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Center Innovation Fund: AFRC CIF

Air-to-Air UAV Aerial Refueling

Completed Technology Project

Project Introduction

Air-to-Air UAV Aerial Refueling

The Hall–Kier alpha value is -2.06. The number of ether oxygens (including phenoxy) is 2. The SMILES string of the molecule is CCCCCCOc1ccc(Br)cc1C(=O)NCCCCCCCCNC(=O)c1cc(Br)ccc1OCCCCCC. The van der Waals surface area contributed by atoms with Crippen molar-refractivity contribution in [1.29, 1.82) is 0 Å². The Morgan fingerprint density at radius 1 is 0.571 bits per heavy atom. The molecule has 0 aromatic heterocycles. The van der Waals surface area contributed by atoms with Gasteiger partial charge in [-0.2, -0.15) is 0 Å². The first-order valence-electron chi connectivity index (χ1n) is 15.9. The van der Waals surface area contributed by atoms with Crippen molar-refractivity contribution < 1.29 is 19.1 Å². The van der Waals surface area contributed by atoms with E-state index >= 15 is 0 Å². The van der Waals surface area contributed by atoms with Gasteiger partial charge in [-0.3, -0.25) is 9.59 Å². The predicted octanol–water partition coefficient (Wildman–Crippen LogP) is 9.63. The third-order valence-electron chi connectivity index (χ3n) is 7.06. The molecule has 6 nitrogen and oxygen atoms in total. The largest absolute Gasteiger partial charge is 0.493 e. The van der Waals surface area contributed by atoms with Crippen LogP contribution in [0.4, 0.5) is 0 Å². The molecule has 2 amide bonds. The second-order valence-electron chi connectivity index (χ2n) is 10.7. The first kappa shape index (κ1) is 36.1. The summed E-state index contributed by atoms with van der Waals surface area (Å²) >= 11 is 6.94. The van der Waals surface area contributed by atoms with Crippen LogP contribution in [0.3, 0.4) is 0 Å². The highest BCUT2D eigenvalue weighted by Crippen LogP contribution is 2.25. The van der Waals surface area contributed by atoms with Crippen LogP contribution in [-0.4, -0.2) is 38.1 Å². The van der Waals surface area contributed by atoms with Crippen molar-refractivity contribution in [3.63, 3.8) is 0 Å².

Armstrong researchers, in cooperation with Northrop Grumman Corporation and the Defense Advanced Research Projects Agency (DARPA) demonstrated autonomous aerial refueling between two unmanned, high-altitude aircraft. NASA's two Global Hawk UAVs, one outfitted as a receiver and the other as a tanker, flew a series of demonstration flights to validate advanced UAV-to-UAV aerial refueling control system technology. The two Global Hawk aircraft successfully flew for the first time as close as 30 feet in formation. In addition, the aircraft rendezvoused and flew for  more than 2.5 hours under autonomous formation control, the majority of time within 100 feet (or one wingspan) of each other. This research effort (referred to as the KQ-X project), is a follow-on to NASA's Autonomous Aerial Refueling Demonstration (AARD) project, in which manned aircraft operating on autopilot functioned as surrogate UAVs to test flight control and optical tracking systems. Work to date: The demonstration flights occurred between January and May 2012 and achieved many milestones. The lead receiver aircraft extended and retracted its aerial refueling hose several times, completing all planned tests to validate the associated program hardware and software. In addition, the trailing tanker aircraft successfully demonstrated precision control in formation with manual and automated "breakaway" maneuvers, which are important safety features and criteria of the test program. Looking ahead: Next steps involve further tests with unmanned aircraft. The team is looking for an industry partner to advance these development efforts. Partners: DARPA, Northrop Grumman Corporation, Sierra Nevada Corporation Benefits In-flight refueling: Allows UAVs to fulfill longer missions with longer flights Increased mission scope: Permits more flexibility in UAV use Long-term station keeping: Reduces the number of take-offs and landings to fulfill a given mission Automated refueling: Relieves pilots of burdensome flight refueling missions Applications UAV refueling Formation flight Automated manned aircraft refueling

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